Lophophaps wrote:A PLB is good for people that go in more remote places on overnight walks, and I carry mine at all times when bushwalking. However, it might be a bit much for a new starter on day walks. If Picnic sees herself as going bushwalking on a regular basis, even if it's just day walks, then a PLB makes sense and the cost seems to me to be justified.


Agree. However I would add..

It really depends if a person is walking in areas without mobile reception and walking solo. In those circumstances then I would definitely advocate that person should have a PLB, day trips included. Heaps of the rescues we see on the news are people lost/injured on day trips.

When I started hiking I never used a PLB (and survived fine). In fact up until I recently purchased one, the only time I would have PLB with me was if a mate brought one on a trip or If I was doing a remote solo trip and I could borrow one from the police station or a mate.

Having said that, as someone who often walks solo in areas with no mobile reception I’ve realised how foolish I was not to buy one earlier.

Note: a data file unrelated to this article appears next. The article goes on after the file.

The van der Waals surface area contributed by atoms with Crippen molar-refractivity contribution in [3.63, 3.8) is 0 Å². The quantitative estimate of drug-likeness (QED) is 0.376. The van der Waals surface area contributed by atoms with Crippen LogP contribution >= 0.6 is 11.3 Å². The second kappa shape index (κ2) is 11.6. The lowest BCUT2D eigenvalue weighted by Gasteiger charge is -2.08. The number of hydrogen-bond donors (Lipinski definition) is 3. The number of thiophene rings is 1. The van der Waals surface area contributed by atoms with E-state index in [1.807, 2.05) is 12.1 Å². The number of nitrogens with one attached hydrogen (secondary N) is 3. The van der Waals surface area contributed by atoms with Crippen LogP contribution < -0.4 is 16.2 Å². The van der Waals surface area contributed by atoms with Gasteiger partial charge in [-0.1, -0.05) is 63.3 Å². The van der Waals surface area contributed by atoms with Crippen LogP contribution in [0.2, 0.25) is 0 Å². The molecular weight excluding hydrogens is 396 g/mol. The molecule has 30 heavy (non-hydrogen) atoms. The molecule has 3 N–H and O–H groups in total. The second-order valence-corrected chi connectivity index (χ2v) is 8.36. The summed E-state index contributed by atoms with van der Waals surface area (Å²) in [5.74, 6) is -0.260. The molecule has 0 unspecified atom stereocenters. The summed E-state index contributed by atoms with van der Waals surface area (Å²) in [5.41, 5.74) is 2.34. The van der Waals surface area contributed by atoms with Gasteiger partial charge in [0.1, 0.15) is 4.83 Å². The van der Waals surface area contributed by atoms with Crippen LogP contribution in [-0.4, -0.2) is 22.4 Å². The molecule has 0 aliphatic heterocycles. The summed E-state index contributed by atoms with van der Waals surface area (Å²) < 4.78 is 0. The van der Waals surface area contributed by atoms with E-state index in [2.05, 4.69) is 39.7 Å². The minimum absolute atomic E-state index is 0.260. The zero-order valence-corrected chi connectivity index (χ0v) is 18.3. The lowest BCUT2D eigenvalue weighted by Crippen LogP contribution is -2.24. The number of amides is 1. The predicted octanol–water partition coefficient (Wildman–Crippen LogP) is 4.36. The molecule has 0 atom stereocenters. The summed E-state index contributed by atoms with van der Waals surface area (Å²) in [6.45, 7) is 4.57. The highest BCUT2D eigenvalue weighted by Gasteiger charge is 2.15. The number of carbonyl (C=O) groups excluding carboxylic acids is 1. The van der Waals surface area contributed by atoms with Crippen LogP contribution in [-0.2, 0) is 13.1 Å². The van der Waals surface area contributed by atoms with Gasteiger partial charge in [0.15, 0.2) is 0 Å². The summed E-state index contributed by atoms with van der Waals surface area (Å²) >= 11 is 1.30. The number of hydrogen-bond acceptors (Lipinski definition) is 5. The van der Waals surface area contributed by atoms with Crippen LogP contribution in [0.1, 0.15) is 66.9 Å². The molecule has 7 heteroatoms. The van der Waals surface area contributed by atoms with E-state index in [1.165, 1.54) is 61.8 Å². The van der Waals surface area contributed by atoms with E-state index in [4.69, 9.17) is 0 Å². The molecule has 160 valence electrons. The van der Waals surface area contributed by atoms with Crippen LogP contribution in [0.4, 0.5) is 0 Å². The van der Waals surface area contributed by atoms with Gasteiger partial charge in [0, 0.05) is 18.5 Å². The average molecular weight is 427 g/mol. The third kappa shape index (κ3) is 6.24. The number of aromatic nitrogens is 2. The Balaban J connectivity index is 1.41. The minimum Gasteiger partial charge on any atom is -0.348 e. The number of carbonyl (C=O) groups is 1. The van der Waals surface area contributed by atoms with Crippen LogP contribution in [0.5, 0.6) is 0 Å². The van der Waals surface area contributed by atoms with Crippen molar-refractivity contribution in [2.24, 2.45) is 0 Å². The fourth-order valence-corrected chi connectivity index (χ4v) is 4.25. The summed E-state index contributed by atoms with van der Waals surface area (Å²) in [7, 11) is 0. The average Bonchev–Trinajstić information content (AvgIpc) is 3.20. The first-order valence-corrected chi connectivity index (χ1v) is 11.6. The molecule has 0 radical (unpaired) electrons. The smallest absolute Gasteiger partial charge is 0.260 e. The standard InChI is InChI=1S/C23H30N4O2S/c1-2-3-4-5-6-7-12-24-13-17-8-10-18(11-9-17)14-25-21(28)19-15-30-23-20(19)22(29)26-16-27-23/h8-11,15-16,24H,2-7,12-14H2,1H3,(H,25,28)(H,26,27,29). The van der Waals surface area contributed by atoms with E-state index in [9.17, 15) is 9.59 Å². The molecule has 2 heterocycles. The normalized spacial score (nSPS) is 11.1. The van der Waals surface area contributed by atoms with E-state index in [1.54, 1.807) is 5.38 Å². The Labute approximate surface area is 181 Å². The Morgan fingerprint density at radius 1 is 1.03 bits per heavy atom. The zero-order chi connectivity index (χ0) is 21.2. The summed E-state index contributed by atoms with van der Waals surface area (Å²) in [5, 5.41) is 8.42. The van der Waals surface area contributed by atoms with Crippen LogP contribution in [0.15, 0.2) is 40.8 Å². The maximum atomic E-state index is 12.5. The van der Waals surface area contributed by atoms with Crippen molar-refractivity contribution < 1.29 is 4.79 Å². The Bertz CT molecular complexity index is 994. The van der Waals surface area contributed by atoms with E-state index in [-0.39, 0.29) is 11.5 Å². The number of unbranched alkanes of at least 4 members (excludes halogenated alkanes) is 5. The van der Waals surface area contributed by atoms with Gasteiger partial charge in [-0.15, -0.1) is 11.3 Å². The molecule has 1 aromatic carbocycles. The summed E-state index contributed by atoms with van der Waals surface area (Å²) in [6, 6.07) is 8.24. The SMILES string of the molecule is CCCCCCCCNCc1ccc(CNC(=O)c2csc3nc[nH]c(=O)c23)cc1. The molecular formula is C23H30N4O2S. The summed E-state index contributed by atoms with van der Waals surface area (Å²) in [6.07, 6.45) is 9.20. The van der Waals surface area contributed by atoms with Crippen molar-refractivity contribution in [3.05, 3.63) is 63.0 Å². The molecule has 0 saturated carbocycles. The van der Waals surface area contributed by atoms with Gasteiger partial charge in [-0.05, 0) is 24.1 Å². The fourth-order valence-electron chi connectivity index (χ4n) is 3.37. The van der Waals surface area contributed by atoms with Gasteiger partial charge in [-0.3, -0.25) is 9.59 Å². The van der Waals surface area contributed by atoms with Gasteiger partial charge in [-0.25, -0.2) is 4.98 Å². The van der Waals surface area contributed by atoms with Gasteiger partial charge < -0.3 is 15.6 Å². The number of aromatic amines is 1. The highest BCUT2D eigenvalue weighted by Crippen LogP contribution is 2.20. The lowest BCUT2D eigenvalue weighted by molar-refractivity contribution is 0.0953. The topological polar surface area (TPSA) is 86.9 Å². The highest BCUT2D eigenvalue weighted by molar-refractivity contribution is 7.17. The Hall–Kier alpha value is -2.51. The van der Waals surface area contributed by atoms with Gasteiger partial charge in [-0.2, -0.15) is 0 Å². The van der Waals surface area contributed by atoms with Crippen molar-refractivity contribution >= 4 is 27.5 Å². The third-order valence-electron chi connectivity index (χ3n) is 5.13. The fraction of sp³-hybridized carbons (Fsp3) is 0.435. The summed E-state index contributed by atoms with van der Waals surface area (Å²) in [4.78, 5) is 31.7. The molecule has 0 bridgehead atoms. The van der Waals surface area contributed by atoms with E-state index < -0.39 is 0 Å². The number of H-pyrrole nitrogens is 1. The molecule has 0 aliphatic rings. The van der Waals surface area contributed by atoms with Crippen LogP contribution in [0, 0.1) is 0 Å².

For $220 it saves your life against one strike of bad luck. Its’s easy to get distracted and have a fall or get bitten by something.. doesn’t have to be a snake, heaps of people are allergic to bull ants.. you don’t know until you get bitten. With no walking companion to go for assistance... by the time someone stumbles on to you it could be too late. Also, newer people are going to be less experienced in navigation so more chance of making a mistake and becoming lost.

So if you’re going hiking anywhere where you can’t get a mobile phone signal and hiking solo.. then I think having a PLB is a absolute no brainer. PLBs are light and relatively cheap.